LF Coal Storage Domes
LF designs and builds geodesic domes for coal storage, petcoke and other combustible bulk materials. Coal is often transported long distances and stocked at various points between the mine and the user. Thus, coal piles come in many shapes, from the huge multiline longitudinal piles frequently found at ports, to ring blending beds at large power plants, to simple conical or irregular piles common at industrial plants.
Although many of the same issues that apply to most other bulk materials are encountered when storing coal, combustibility makes it a special case and deserves careful treatment. The following comments apply also to other combustible materials such as woodchips, grains and sulfur.
The National Fire Protection Association, in its publications NFPA 850 and 120, identifies the hazards associated with storage and handling of coal, and gives recommendations for protection against these hazards. NFPA recommends that coal storage structures be made of non-combustible materials, and that they are designed to minimize the surface area on which dust can settle, including the desirable installation of the cladding underneath a building’s structural elements.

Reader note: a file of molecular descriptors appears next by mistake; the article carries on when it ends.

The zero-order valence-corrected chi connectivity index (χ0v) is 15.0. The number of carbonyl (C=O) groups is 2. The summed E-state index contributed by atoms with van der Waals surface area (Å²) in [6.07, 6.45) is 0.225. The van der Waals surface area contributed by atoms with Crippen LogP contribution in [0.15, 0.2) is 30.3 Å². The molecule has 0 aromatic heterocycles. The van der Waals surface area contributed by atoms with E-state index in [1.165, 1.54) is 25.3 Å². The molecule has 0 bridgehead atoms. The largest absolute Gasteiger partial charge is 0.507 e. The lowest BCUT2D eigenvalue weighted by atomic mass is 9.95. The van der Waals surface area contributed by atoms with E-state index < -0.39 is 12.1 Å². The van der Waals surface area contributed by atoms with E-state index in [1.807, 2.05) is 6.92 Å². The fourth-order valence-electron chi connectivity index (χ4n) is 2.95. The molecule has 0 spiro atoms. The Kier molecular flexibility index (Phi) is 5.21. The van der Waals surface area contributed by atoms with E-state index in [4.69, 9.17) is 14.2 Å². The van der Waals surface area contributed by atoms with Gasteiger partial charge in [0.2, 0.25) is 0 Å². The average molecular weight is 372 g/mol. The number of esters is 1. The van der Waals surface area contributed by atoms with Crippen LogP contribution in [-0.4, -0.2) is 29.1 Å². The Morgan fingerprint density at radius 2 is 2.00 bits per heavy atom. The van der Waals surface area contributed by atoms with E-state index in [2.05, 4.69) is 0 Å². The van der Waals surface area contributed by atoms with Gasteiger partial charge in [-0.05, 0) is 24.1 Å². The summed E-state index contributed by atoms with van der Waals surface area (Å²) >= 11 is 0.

The recommendation requires an explanation. First, coal is susceptible to spontaneous combustion due to heating during natural oxidation of new coal surfaces. Second, coal dust is highly combustible and an explosion hazard. If a coal dust cloud is generated inside an enclosed space, and an ignition source is present, an explosion can ensue. Dust clouds may generate wherever loose coal dust accumulates, such as on structural ledges, if there is a nearby impact or vibration due to wind, earthquake, or even maintenance operations.
The table above indicates that explosions occur with concurrence of several factors. But because of coal's propensity to heat spontaneously, ignition sources are almost impossible to eliminate in coal storage and handling, and any enclosed area where loose dust accumulates is at great risk. Further, even a small conflagration can result in a catastrophic “secondary” explosion if the small event releases a much larger dust cloud.